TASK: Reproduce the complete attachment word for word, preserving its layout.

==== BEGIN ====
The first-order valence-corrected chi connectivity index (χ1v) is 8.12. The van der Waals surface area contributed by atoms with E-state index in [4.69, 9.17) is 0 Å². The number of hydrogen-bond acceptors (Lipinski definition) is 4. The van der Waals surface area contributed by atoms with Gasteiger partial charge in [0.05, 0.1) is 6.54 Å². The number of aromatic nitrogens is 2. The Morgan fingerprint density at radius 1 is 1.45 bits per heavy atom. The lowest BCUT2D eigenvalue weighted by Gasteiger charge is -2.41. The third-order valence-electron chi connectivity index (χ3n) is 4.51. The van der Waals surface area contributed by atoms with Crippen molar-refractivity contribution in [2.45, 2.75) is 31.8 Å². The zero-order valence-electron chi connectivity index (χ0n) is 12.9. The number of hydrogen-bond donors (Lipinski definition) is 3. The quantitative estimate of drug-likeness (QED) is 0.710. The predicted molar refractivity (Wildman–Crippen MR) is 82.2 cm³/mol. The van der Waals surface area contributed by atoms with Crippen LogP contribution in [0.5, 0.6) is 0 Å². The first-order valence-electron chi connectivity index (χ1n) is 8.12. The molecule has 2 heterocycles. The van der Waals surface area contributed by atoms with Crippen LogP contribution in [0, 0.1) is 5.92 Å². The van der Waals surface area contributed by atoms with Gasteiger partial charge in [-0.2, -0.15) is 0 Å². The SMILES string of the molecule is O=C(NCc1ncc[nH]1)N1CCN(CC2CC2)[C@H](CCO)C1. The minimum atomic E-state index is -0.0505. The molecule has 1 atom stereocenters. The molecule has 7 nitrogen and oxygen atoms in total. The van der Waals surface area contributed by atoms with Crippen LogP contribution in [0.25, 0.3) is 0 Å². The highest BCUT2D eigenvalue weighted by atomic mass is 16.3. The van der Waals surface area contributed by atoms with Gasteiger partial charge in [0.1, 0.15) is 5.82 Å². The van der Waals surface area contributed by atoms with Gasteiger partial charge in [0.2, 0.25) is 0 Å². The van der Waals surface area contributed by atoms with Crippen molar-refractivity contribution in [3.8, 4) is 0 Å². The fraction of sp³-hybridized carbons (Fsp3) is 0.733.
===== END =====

The first-order valence-corrected chi connectivity index (χ1v) is 8.12. The van der Waals surface area contributed by atoms with E-state index in [4.69, 9.17) is 0 Å². The number of hydrogen-bond acceptors (Lipinski definition) is 4. The van der Waals surface area contributed by atoms with Gasteiger partial charge in [0.05, 0.1) is 6.54 Å². The number of aromatic nitrogens is 2. The Morgan fingerprint density at radius 1 is 1.45 bits per heavy atom. The lowest BCUT2D eigenvalue weighted by Gasteiger charge is -2.41. The third-order valence-electron chi connectivity index (χ3n) is 4.51. The van der Waals surface area contributed by atoms with Crippen molar-refractivity contribution in [2.45, 2.75) is 31.8 Å². The zero-order valence-electron chi connectivity index (χ0n) is 12.9. The number of hydrogen-bond donors (Lipinski definition) is 3. The quantitative estimate of drug-likeness (QED) is 0.710. The predicted molar refractivity (Wildman–Crippen MR) is 82.2 cm³/mol. The van der Waals surface area contributed by atoms with Crippen LogP contribution in [0.5, 0.6) is 0 Å². The first-order valence-electron chi connectivity index (χ1n) is 8.12. The molecule has 2 heterocycles. The van der Waals surface area contributed by atoms with Crippen LogP contribution in [0, 0.1) is 5.92 Å². The van der Waals surface area contributed by atoms with Gasteiger partial charge in [-0.2, -0.15) is 0 Å². The SMILES string of the molecule is O=C(NCc1ncc[nH]1)N1CCN(CC2CC2)[C@H](CCO)C1. The minimum atomic E-state index is -0.0505. The molecule has 1 atom stereocenters. The molecule has 7 nitrogen and oxygen atoms in total. The van der Waals surface area contributed by atoms with Crippen LogP contribution in [0.25, 0.3) is 0 Å². The highest BCUT2D eigenvalue weighted by atomic mass is 16.3. The van der Waals surface area contributed by atoms with Gasteiger partial charge in [0.1, 0.15) is 5.82 Å². The van der Waals surface area contributed by atoms with Gasteiger partial charge in [0.2, 0.25) is 0 Å². The van der Waals surface area contributed by atoms with Crippen molar-refractivity contribution in [3.8, 4) is 0 Å². The fraction of sp³-hybridized carbons (Fsp3) is 0.733.